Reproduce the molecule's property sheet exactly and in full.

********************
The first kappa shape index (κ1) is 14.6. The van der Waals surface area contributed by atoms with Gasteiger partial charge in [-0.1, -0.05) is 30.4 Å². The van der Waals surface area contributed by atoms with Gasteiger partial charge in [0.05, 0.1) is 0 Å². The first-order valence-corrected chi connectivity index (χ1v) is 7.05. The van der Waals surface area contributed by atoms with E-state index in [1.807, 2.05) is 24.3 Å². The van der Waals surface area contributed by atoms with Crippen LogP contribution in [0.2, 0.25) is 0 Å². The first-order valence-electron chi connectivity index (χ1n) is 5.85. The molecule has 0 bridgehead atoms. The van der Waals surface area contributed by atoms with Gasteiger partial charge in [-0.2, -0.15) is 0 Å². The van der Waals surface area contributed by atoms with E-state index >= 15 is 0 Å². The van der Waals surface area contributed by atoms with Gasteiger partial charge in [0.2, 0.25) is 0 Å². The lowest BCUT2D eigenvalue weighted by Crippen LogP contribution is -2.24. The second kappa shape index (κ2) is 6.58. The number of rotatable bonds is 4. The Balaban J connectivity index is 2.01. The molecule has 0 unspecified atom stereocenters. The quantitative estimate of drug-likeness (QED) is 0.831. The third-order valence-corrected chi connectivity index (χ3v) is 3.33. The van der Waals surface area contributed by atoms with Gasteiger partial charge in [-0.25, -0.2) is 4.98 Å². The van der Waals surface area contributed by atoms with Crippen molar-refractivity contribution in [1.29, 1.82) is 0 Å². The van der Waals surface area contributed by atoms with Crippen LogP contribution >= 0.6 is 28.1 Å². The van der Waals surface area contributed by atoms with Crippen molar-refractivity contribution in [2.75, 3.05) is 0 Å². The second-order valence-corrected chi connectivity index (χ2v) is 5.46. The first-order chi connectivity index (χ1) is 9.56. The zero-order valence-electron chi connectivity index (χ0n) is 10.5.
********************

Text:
The first kappa shape index (κ1) is 14.6. The van der Waals surface area contributed by atoms with Gasteiger partial charge in [-0.1, -0.05) is 30.4 Å². The van der Waals surface area contributed by atoms with Gasteiger partial charge in [0.05, 0.1) is 0 Å². The first-order valence-corrected chi connectivity index (χ1v) is 7.05. The van der Waals surface area contributed by atoms with E-state index in [1.807, 2.05) is 24.3 Å². The van der Waals surface area contributed by atoms with Crippen LogP contribution in [0.2, 0.25) is 0 Å². The first-order valence-electron chi connectivity index (χ1n) is 5.85. The molecule has 0 bridgehead atoms. The van der Waals surface area contributed by atoms with Gasteiger partial charge in [-0.2, -0.15) is 0 Å². The van der Waals surface area contributed by atoms with E-state index >= 15 is 0 Å². The van der Waals surface area contributed by atoms with Gasteiger partial charge in [0.2, 0.25) is 0 Å². The lowest BCUT2D eigenvalue weighted by Crippen LogP contribution is -2.24. The second kappa shape index (κ2) is 6.58. The number of rotatable bonds is 4. The Balaban J connectivity index is 2.01. The molecule has 0 unspecified atom stereocenters. The quantitative estimate of drug-likeness (QED) is 0.831. The third-order valence-corrected chi connectivity index (χ3v) is 3.33. The van der Waals surface area contributed by atoms with Gasteiger partial charge in [-0.25, -0.2) is 4.98 Å². The van der Waals surface area contributed by atoms with Crippen molar-refractivity contribution in [1.29, 1.82) is 0 Å². The van der Waals surface area contributed by atoms with Crippen LogP contribution >= 0.6 is 28.1 Å². The van der Waals surface area contributed by atoms with Crippen molar-refractivity contribution in [2.75, 3.05) is 0 Å². The second-order valence-corrected chi connectivity index (χ2v) is 5.46. The first-order chi connectivity index (χ1) is 9.56. The zero-order valence-electron chi connectivity index (χ0n) is 10.5.